November 12, 2007 / 2 Kislev 5768
Adi Benaim works as a Jewish Agency Youth Futures Trustee guiding and encouraging Israel's children at risk, who number more than 350,000, in order to change their lives and their thinking patterns and to see all the possibilities that exist for them.
Adi Benaim, 25, grew up in the Gaza perimeter city of Sderot and, in marked contrast to those raised there today, she remembers the city as a quiet place. “I had a good childhood,” says Adi. “Sderot was a small place without worries. Things weren’t like they are now.” She is referring to the incessant barrage of Kassam rockets that have plagued Sderot for the past seven years, turning the city into a virtual ghost town where the sounds of the red alarm that warn of incoming rockets are heard on a daily basis.
Today, Adi works as a Trustee or counselor for 15 at risk boys and girls in the fourth grade as part of the Jewish Agency flagship Youth Futures program. The program, made possible through the generous support of Federations across North America, the communities of Keren Hayesod–UIA and donors in Israel and around the world, began in Sderot this past July.
As part of her job training, Adi was taught how to help the children deal with the trauma and anxiety of their daily lives. But, Adi says that she has barely had to make use of the techniques she learned. “I have been with the kids when the sirens go off and they do not go into hysterics or anything like that. The saddest part is that they have gotten used to it – they just go to the nearest shelter or secure place and wait for it to end.”
Youth Futures is a national program, operating in 26 localities and serving more than 5,000 youth each year. It is the only program designed to assist children and their families by ensuring access to all available social and communal resources. As a Trustee, Adi both coordinates these resources and serves as a role model and mentor for those in her group. This includes everything from helping them with homework and planning group enrichment activities to visiting them at their homes and schools and staying in close contact with their parents, teachers and social workers.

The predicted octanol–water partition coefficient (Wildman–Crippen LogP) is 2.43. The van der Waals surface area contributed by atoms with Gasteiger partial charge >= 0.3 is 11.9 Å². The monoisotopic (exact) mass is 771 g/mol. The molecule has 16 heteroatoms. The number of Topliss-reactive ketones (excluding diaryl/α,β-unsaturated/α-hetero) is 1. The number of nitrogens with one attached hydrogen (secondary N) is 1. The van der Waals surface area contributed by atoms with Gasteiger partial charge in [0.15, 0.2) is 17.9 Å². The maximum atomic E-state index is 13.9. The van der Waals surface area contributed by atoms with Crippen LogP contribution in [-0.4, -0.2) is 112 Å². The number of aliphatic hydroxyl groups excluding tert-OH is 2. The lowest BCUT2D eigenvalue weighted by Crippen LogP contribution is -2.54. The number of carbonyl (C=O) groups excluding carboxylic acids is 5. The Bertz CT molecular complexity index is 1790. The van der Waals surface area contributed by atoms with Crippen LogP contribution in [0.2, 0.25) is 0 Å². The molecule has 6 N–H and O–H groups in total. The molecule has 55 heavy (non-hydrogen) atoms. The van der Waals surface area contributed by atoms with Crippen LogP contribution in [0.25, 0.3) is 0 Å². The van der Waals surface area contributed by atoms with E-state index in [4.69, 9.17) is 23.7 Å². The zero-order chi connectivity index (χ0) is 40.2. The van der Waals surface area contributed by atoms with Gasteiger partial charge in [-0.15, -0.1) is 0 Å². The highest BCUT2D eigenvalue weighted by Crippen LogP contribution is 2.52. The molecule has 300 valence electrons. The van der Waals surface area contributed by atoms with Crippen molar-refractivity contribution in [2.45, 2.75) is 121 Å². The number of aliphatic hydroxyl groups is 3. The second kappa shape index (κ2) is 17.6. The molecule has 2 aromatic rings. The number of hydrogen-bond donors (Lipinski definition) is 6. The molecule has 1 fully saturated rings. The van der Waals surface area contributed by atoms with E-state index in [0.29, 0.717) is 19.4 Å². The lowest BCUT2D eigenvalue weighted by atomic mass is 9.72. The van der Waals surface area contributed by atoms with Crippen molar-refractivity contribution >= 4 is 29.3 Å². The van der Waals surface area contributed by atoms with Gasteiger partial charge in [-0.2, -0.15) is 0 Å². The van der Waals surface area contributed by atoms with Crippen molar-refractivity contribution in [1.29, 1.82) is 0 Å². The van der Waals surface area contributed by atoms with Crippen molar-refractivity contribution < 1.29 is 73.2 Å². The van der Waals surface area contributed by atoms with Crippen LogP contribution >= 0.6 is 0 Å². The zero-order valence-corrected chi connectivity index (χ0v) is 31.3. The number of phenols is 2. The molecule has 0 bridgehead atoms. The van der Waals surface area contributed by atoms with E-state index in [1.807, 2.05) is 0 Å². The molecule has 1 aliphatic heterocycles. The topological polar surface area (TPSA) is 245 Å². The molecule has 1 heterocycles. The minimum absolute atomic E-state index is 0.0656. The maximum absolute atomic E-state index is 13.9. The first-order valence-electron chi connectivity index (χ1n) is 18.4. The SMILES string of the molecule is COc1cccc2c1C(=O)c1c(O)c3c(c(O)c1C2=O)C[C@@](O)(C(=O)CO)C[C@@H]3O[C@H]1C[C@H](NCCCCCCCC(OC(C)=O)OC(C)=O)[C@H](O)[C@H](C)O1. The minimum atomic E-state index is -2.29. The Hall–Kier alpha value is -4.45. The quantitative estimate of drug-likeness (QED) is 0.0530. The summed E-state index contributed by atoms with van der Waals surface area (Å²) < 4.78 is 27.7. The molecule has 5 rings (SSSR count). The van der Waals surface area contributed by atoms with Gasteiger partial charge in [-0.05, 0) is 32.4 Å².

“These kids come from difficult situations and part of our goal is to get them to open up and develop relationships with them,” says Adi. “Youth Futures is a program that really contributes to their lives – I can already see the impact it is having just in the happy way they react when they see me.”
Help Adi and thousands of young activists like her who are devoting their lives to making Israel a more just society. They have set out to help Israel’s children are at risk in the framework of the Jewish Agency's Youth Futures, an unprecedented program of national scope that ensures that children at risk are given comprehensive, high-impact tailored intervention that will allow them to take their place as independent, constructive members of society. Donate here.
To learn more about Youth Futures, click here.